Santa Cruz Tech Beat


NSF extends funding for the Center for Research in Storage Systems five more years

By James McGirk
Baskin School of Engineering

April 9, 2019 — Santa Cruz, CA

(Photo above: Ethan Miller is Director of the Center for Research in Storage Systems (CRSS). Miller is a professor of computer science and engineering at Baskin School of Engineering at UCSC. Source: UCSC)

On March 6 2019, funding for the Center for Research in Storage Systems (CRSS) at the Baskin School of Engineering at UC Santa Cruz was extended by the National Science Foundation (NSF): CRSS is now a Phase II Industry-University Cooperative Research Center (IUCRC).

The Center’s mission is to tackle the goliath problem of data storage and retrieval in an age when the sheer quantity of data produced by social media, health care and simulation (for example) far exceeds the ability of computers to keep up with it. How do you swiftly, securely and accurately retrieve data from databases containing a million billion pieces of it?

The renewal guarantees another five years of funding from the NSF, and signals a substantial record of scientific achievement for the center, and a stream of student placements into the center’s partners in industry and academia. This includes five female PhDs, an unusual achievement for groups in computer systems. Approximately half of recent PhDs were female.

“The general idea behind these centers are that they provide a place where companies can come talk to us and each other about pre-competitive things,” CRSS Director Ethan Miller, professor of computer science and engineering, said. “We care about issues that affect industry as whole: We aren’t going to build their products; we’re not a test lab. What we do is work with them and figure out what their pain points are, and what they would like to be able to do but don’t know how.”

The NSF funding amounts to $100K per year to the center. Each corporate sponsor contributes an additional $50K. In exchange for allowing their co-sponsors to license it for free, the university gets to keep any intellectual property developed.

During the first phase of the Industry-University Cooperative Research Center, CRSS worked with between eight and twelve co-sponsors in industry at any given time. Phase II guarantees another five years of funding from the National Science Foundation, with increased expectations for success; expectations that Miller says have already been surpassed.

“We’ve graduated a lot of students who’ve done great research in a lot of areas,” Miller said, “Rekha Pitchumani, for example, was a student who graduated a couple of years ago. She worked with Seagate on providing key value storage for a new disk technology called shingled magnetic recording (SMR). Seagate shipped a product using this technology less than a year after our research was published. Dr. Pitchumani’s research won a Best Paper Award, and her doctoral thesis on the topic won the Best Dissertation award from the Computer Science Department.”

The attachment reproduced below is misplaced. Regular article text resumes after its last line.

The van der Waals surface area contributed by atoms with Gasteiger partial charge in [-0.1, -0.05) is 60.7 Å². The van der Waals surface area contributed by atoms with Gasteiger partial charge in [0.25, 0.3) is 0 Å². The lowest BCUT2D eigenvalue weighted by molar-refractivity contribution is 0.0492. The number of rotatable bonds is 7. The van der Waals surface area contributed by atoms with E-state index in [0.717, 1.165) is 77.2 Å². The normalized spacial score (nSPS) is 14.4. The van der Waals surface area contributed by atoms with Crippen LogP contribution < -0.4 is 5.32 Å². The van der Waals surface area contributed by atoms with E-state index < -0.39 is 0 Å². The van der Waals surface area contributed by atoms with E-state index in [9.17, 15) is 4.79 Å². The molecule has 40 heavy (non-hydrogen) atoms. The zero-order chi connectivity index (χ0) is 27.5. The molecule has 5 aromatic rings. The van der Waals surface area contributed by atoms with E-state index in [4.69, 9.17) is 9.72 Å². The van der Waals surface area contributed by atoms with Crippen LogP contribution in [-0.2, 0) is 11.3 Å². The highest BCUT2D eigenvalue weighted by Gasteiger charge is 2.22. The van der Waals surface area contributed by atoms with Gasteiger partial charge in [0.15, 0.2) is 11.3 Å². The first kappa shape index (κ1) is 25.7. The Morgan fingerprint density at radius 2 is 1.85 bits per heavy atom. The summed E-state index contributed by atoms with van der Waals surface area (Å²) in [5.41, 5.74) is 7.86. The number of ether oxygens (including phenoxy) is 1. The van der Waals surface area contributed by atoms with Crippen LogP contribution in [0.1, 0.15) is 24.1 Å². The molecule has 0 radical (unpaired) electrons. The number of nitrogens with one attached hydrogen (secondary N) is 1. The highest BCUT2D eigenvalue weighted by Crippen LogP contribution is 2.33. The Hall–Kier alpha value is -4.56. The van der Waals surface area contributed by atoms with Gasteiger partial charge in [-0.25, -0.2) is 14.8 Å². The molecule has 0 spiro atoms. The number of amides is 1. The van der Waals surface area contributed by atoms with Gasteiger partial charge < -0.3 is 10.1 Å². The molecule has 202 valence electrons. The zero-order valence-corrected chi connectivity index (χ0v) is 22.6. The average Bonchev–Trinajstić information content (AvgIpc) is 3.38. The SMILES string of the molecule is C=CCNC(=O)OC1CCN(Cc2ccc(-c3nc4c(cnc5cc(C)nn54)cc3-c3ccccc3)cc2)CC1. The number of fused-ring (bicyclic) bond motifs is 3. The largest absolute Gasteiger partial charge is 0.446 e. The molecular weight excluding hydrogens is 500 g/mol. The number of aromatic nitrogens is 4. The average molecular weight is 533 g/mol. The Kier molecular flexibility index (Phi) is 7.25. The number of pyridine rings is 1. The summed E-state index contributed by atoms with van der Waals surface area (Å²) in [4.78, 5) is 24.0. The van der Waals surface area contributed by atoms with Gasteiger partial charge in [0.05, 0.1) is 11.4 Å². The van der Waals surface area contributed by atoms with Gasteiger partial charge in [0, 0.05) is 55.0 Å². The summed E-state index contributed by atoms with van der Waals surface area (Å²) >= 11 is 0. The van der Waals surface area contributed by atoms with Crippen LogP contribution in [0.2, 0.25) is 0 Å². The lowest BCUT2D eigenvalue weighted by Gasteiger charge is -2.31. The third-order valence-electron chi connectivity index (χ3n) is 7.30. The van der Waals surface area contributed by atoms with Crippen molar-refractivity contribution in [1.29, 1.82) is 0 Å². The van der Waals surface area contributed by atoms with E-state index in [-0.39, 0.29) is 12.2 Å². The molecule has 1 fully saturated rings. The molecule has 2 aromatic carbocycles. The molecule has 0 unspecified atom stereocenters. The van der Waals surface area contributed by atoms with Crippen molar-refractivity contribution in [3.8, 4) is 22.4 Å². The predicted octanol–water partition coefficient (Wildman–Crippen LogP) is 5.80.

Pitchumani eventually went to work with another CRSS sponsor, Samsung.

“That was just one. Another example of what we’ve done at CRSS is a project I did with a former student of mine for Data Domain (which is now EMC) and the University of Tennessee,” Miller said. “We created a library of erasure codes that will make our reliability mechanism much more efficient.”

Also garnering attention was the work they did with optimization, security, and their work in long-term storage and very large scale storage.

“I’m told the NSF was pleased with how interdisciplinary the Center was,” Miller said. “Many Centers work on a single project per company, but we often had projects in which five or six companies were interested.”

Miller is in the process of approaching other universities to join the center for Phase II (contenders include the University of California San Diego, which has expertise in non-volatile memory and the University of British Columbia). Many of the current sponsors are storage providers like Seagate or Samsung. The next step, according to Miller, would be to bring in major storage users such as Google, Facebook, or Oracle.

“Informally the biggest users of data are said to lose almost one percent of their data every year,” Miller said. “Disks are pretty unreliable, they fail at a rate of about 1-2% per year which means, if you’ve got a million of them, that you have to replace a ten thousand disks a year. Then there’s the process of actually finding and retrieving the data… Not for nothing is Facebook’s storage system called ‘Haystack.’”

Storage is more than just archiving, after all. There’s security and retrieval.

“I always like to end my talks with that scene from Indiana Jones and the Raiders of the Lost Ark,” Miller said, referring to the famous closing scene where the ark of the covenant is crated up and buried in an enormous government warehouse, presumably never to be seen again. “How do you secure something so that no one unauthorized can ever find nor use it against you; how can we balance these these issues and still find the ark in the archive?”

It is a problem that won’t go away anytime soon. Storage–and especially retrieval–will become ever more important as society becomes enmeshed in networks of sensors.

“People often make an analogy with providing electricity,” Miller said. “But I find that inaccurate. We don’t care where our electricity comes from but family photos are something else:you have to get back exactly what you put in. Otherwise it’s useless.”

As more of the world’s information is digitized, the more important it becomes. “To borrow a term from computer science, storage is our digital society’s base state,” Miller said. Without a reliable bedrock of storage, our information-saturated society would crumble into oblivion.


This article was originally published here:


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